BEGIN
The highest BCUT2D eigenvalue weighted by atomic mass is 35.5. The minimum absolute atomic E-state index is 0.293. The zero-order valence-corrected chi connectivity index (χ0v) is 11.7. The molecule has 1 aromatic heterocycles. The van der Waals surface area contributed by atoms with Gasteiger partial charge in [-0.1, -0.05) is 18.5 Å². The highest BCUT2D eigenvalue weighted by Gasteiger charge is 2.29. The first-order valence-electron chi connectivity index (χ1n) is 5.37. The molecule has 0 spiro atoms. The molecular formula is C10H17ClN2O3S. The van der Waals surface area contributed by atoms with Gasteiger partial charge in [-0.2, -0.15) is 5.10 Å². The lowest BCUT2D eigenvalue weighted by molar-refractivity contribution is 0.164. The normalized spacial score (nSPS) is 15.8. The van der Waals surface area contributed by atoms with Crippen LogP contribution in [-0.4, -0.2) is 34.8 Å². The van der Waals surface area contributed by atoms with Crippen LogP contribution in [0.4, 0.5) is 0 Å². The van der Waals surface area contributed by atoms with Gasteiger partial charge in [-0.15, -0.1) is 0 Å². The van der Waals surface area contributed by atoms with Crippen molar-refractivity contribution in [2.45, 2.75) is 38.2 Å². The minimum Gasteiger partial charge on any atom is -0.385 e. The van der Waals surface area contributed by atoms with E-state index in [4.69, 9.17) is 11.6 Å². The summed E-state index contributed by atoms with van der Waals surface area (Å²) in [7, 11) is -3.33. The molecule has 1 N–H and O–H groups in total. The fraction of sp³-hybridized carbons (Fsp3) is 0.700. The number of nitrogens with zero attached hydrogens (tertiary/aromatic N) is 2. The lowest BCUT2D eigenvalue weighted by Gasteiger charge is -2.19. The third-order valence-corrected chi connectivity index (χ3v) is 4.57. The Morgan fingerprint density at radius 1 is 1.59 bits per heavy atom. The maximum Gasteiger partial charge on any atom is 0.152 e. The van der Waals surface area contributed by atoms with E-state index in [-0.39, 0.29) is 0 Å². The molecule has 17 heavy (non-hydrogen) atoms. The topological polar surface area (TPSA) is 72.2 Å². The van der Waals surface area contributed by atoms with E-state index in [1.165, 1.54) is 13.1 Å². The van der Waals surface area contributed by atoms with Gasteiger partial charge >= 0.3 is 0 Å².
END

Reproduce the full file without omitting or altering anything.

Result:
The highest BCUT2D eigenvalue weighted by atomic mass is 35.5. The minimum absolute atomic E-state index is 0.293. The zero-order valence-corrected chi connectivity index (χ0v) is 11.7. The molecule has 1 aromatic heterocycles. The van der Waals surface area contributed by atoms with Gasteiger partial charge in [-0.1, -0.05) is 18.5 Å². The highest BCUT2D eigenvalue weighted by Gasteiger charge is 2.29. The first-order valence-electron chi connectivity index (χ1n) is 5.37. The molecule has 0 spiro atoms. The molecular formula is C10H17ClN2O3S. The van der Waals surface area contributed by atoms with Gasteiger partial charge in [-0.2, -0.15) is 5.10 Å². The lowest BCUT2D eigenvalue weighted by molar-refractivity contribution is 0.164. The normalized spacial score (nSPS) is 15.8. The van der Waals surface area contributed by atoms with Crippen LogP contribution in [-0.4, -0.2) is 34.8 Å². The van der Waals surface area contributed by atoms with Crippen LogP contribution in [0.4, 0.5) is 0 Å². The van der Waals surface area contributed by atoms with Gasteiger partial charge in [-0.15, -0.1) is 0 Å². The van der Waals surface area contributed by atoms with Crippen molar-refractivity contribution in [2.45, 2.75) is 38.2 Å². The minimum Gasteiger partial charge on any atom is -0.385 e. The van der Waals surface area contributed by atoms with E-state index in [4.69, 9.17) is 11.6 Å². The summed E-state index contributed by atoms with van der Waals surface area (Å²) in [7, 11) is -3.33. The molecule has 1 N–H and O–H groups in total. The fraction of sp³-hybridized carbons (Fsp3) is 0.700. The number of nitrogens with zero attached hydrogens (tertiary/aromatic N) is 2. The lowest BCUT2D eigenvalue weighted by Gasteiger charge is -2.19. The third-order valence-corrected chi connectivity index (χ3v) is 4.57. The Morgan fingerprint density at radius 1 is 1.59 bits per heavy atom. The maximum Gasteiger partial charge on any atom is 0.152 e. The van der Waals surface area contributed by atoms with E-state index in [-0.39, 0.29) is 0 Å². The molecule has 17 heavy (non-hydrogen) atoms. The topological polar surface area (TPSA) is 72.2 Å². The van der Waals surface area contributed by atoms with E-state index in [1.165, 1.54) is 13.1 Å². The van der Waals surface area contributed by atoms with Gasteiger partial charge >= 0.3 is 0 Å².